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I am trying to output a Euro symbol to a PDF using Core Graphics. I have the following code, which uses NSMacOSRomanStringEncoding (I had to use this to get £ and $ symbols to appear correctly), but the Euro symbol comes out as ¤

CGRect pageRect = CGRectMake(0, 0, 800, 1150);
CFMutableDataRef pdfData = (CFMutableDataRef) [NSMutableData dataWithCapacity:0];                     
CGDataConsumerRef dataConsumer = CGDataConsumerCreateWithCFData(pdfData);
CGContextRef pdfContext = CGPDFContextCreate(dataConsumer, &pageRect, nil);

CGContextSelectFont(pdfContext, "Helvetica", 15, kCGEncodingMacRoman);
CGContextSetTextDrawingMode (pdfContext, kCGTextFill);
CGContextSetRGBFillColor (pdfContext, 0, 0, 0, 1);
const char *ctext = [@"€" cStringUsingEncoding:NSMacOSRomanStringEncoding];
CGContextShowTextAtPoint(pdfContext, 10, 10, ctext, strlen(ctext));
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I suspect that the CGFontCreateCopyWithVariations method may hold the secret to specifying the variation, but I have found virtually no examples of its usage, so don't really know where to start. Any more pointers would be very handy! –  bellissimo Sep 22 '11 at 8:31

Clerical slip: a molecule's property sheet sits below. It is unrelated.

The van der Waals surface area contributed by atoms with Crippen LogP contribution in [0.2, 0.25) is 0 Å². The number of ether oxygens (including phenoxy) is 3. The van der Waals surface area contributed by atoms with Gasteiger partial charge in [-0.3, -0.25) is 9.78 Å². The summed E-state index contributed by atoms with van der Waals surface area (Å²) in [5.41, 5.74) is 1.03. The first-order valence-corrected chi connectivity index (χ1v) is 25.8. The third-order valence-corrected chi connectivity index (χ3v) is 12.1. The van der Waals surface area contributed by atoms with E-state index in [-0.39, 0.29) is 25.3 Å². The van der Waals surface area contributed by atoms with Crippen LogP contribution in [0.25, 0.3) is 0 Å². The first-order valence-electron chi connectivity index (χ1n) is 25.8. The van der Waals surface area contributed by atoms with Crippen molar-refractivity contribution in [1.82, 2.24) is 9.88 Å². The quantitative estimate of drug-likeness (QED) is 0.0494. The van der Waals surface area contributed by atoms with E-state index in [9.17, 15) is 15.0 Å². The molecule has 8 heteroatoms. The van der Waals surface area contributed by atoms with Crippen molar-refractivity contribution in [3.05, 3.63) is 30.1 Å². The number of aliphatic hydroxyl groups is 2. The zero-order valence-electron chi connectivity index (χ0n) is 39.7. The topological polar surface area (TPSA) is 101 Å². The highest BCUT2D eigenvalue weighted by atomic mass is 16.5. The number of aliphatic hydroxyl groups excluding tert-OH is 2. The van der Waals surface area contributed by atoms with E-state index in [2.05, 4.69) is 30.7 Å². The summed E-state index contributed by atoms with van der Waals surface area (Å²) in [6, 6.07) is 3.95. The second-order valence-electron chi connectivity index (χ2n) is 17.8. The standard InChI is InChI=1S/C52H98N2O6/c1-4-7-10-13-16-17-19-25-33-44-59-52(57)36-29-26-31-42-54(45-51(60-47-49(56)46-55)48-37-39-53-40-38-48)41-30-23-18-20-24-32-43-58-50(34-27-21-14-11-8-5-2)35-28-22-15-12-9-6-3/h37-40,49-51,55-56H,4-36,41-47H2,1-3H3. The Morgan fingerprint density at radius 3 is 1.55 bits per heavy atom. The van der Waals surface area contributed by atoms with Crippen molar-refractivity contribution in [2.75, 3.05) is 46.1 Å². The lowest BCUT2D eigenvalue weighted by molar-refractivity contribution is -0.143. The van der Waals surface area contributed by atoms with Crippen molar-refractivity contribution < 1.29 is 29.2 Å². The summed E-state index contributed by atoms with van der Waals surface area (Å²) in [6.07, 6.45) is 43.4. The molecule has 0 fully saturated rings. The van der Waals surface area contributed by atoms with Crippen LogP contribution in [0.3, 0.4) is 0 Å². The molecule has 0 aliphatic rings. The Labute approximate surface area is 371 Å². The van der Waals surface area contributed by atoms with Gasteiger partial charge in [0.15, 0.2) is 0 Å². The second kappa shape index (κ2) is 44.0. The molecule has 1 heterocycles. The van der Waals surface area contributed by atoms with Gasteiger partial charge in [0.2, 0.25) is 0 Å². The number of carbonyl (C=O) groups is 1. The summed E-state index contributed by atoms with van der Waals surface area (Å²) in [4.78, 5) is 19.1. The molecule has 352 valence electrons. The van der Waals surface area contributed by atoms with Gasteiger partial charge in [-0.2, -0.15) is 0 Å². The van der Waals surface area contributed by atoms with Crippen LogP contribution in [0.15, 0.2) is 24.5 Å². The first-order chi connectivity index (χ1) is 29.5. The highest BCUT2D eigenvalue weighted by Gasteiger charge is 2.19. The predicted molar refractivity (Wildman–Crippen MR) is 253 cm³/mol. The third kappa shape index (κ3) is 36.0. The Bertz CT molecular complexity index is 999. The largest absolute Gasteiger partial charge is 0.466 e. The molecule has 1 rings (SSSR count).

2 Answers 2

up vote 0 down vote accepted

You should be able to use CGContextShowGlyphsAtPoint to draw the Euro symbol. The catch is that you need to pass that function a CGGlyph as input, rather than a Unicode character. Furthermore, the mapping from Unicode characters to CGGlyphs is font-dependent and often nontrivial. (Sometimes it's a simple offset that you can guess based on trial and error.)

It looks like Core Text has a function CTFontGetGlyphsForCharacters which might perform the transformation; I've never used it in practice, though:


Also: if you use CGContextShowGlyphsAtPoint you will need to replace the call to CGContextSelectFont with CGContextSetFont and CGContextSetFontSize instead.

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Ok, so I used CTFontGetGlyphsForCharacters(ctFont, (const unichar*)[@"€" cStringUsingEncoding:NSUnicodeStringEncoding], glyphs, 1); and CGContextShowGlyphsAtPoint(pdfContext, 10, 10, glyphs, 1);. This successfully output a Euro symbol to the PDF, so I am on my way now. Thanks a lot! –  bellissimo Sep 22 '11 at 12:49

Thats because MacRomanEncoding doesn't contain euro symbol by default, see this quote from "PDF reference 1.7" (Section D.1 Latin Character Set and Encodings):

  1. In PDF 1.3, the euro character was added to the Adobe standard Latin character set. It is encoded as 200 in WinAnsiEncoding and 240 in PDFDocEncoding, assigning codes that were previously unused. Apple changed the Mac OS Latin-text encoding for code 333 from the currency character to the euro character. However, this incompatible change has not been reflected in PDF’s MacRomanEncoding, which continues to map code 333 to currency. If the euro character is desired, an encoding dictionary can be used to specify this single difference from MacRomanEncoding.
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Thanks for that, very useful. Now just need to find out how to apply an 'encoding dictionary'. –  bellissimo Sep 21 '11 at 20:18

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